Low mental health reported among Canadians compared to pre-pandemic: survey

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Canadians have reported negative levels of mental health for the 16th consecutive month since April 2020 in comparison to their overall pre-pandemic benchmark, according to LifeWorks’ monthly Mental Health Index.

This past July, the overall Mental Health Index score was a -10.1 in comparison with the pre-COVID benchmark that’s been set at zero.

According to LifeWorks, this “reflects a population whose mental health is similar to the most distressed four per cent of the benchmark population.”

Per LifeWorks’ July report, managers have worse mental health and are experiencing more mental strain than those who aren’t managers. For the 14th consecutive month, full-time college and university students also have the lowest mental health score.

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“Basically from our research, the centre of everything in terms of health, well-being (and) productivity is one’s mental health,” said Paula Allen, LifeWorks’ global leader and senior vice-president of research and total well-being.

“What’s clear is that has been significantly compromised as a result of all the upheaval of the pandemic.”

The Mental Health Index found that women are less likely to say that their organization supports a culture of well-being. They’re also more likely to prefer working from home full-time to prioritize well-being in comparison to men.

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“This data is showing that there is more of a gap between what organizations are doing and what women need than there is a gap between what organizations are doing and what men need,” Allen told Global News.

“I think the main takeaway here is that organizations would do well to understand the needs of different groups.”

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While women are more likely to prefer to work remotely full-time for well-being reasons, 66 per cent of Canadians said that working from home had a positive impact on their mental health. Thirty-four per cent of people said a lack of commuting time is the most important reason to work remotely.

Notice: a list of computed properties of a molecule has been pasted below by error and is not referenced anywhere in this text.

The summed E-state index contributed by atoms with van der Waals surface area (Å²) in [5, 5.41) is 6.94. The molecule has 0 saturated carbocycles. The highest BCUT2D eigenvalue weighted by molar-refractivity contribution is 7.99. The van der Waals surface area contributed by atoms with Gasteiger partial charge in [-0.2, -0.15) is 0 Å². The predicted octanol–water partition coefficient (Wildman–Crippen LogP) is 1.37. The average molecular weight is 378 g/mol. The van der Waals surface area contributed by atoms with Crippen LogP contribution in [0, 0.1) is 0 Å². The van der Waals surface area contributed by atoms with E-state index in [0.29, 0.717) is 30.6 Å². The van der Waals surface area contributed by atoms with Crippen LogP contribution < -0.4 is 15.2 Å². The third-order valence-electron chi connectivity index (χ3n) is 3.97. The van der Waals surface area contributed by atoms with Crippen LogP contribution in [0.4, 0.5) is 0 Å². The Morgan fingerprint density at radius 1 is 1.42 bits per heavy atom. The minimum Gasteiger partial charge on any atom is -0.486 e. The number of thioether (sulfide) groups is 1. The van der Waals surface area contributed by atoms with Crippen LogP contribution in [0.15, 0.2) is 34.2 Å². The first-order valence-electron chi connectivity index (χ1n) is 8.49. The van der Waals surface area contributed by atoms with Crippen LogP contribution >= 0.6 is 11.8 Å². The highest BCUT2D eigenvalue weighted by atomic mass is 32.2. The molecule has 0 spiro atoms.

“This is very reflective of who is coming to work and doing work every single day,” Allen said, adding the findings of the Mental Health Index have helped highlight the fact that business leaders need to invest in people’s mental health and pay attention to it.

Looking toward the future, Allen said she expects organizations that focus on well-being and recognize their workers will do well in comparison to ones that don’t.

“I can say that quite confidently because we see people talking about resigning,” she added.

“Our society is really powered by people, and the difference between organizational success is people. Whether you’re in a role where you’re doing innovation, creativity and development, or you’re in a role where you have to provide excellent customer service, your well-being is the core of how well you’re going to be able to do that.”

According to the July report, people who don’t have emergency savings continue to experience a lower mental health score than the overall population and those who have emergency savings.

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When it comes to inter-provincial differences, provinces rank similarly on mental health score fluctuations, with the exception of Newfoundland and Labrador, which has fared the best in terms of mental health since April 2020.

LifeWorks is a company that works to find both in-person and digital solutions that support people’s well-being. Its most recent Mental Health Index survey was conducted online between June 30 and July 12, with 3,000 Canadian respondents who were employed within the last six months.

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